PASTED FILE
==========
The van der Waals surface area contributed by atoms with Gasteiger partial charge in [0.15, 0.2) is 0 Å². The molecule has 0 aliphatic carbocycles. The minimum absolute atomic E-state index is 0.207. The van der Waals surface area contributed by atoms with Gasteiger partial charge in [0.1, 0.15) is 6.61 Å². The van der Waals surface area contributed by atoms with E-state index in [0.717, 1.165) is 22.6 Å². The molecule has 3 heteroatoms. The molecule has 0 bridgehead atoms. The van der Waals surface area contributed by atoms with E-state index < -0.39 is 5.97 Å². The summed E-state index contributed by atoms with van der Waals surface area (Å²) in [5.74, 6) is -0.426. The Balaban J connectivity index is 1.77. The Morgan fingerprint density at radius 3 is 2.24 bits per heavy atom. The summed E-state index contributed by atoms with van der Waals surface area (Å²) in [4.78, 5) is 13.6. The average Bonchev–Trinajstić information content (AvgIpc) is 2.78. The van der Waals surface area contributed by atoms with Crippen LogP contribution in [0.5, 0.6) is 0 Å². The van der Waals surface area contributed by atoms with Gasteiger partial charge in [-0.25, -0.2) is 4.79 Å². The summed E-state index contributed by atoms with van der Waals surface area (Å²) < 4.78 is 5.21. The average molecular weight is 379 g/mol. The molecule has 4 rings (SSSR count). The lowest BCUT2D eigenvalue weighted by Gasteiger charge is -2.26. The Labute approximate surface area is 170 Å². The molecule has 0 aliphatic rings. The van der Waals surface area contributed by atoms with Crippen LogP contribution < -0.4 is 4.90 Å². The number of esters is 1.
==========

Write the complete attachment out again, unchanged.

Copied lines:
The van der Waals surface area contributed by atoms with Gasteiger partial charge in [0.15, 0.2) is 0 Å². The molecule has 0 aliphatic carbocycles. The minimum absolute atomic E-state index is 0.207. The van der Waals surface area contributed by atoms with Gasteiger partial charge in [0.1, 0.15) is 6.61 Å². The van der Waals surface area contributed by atoms with E-state index in [0.717, 1.165) is 22.6 Å². The molecule has 3 heteroatoms. The molecule has 0 bridgehead atoms. The van der Waals surface area contributed by atoms with E-state index < -0.39 is 5.97 Å². The summed E-state index contributed by atoms with van der Waals surface area (Å²) in [5.74, 6) is -0.426. The Balaban J connectivity index is 1.77. The Morgan fingerprint density at radius 3 is 2.24 bits per heavy atom. The summed E-state index contributed by atoms with van der Waals surface area (Å²) in [4.78, 5) is 13.6. The average Bonchev–Trinajstić information content (AvgIpc) is 2.78. The van der Waals surface area contributed by atoms with Crippen LogP contribution in [0.5, 0.6) is 0 Å². The van der Waals surface area contributed by atoms with Gasteiger partial charge in [-0.25, -0.2) is 4.79 Å². The summed E-state index contributed by atoms with van der Waals surface area (Å²) < 4.78 is 5.21. The average molecular weight is 379 g/mol. The molecule has 4 rings (SSSR count). The lowest BCUT2D eigenvalue weighted by Gasteiger charge is -2.26. The Labute approximate surface area is 170 Å². The molecule has 0 aliphatic rings. The van der Waals surface area contributed by atoms with Crippen LogP contribution < -0.4 is 4.90 Å². The number of esters is 1.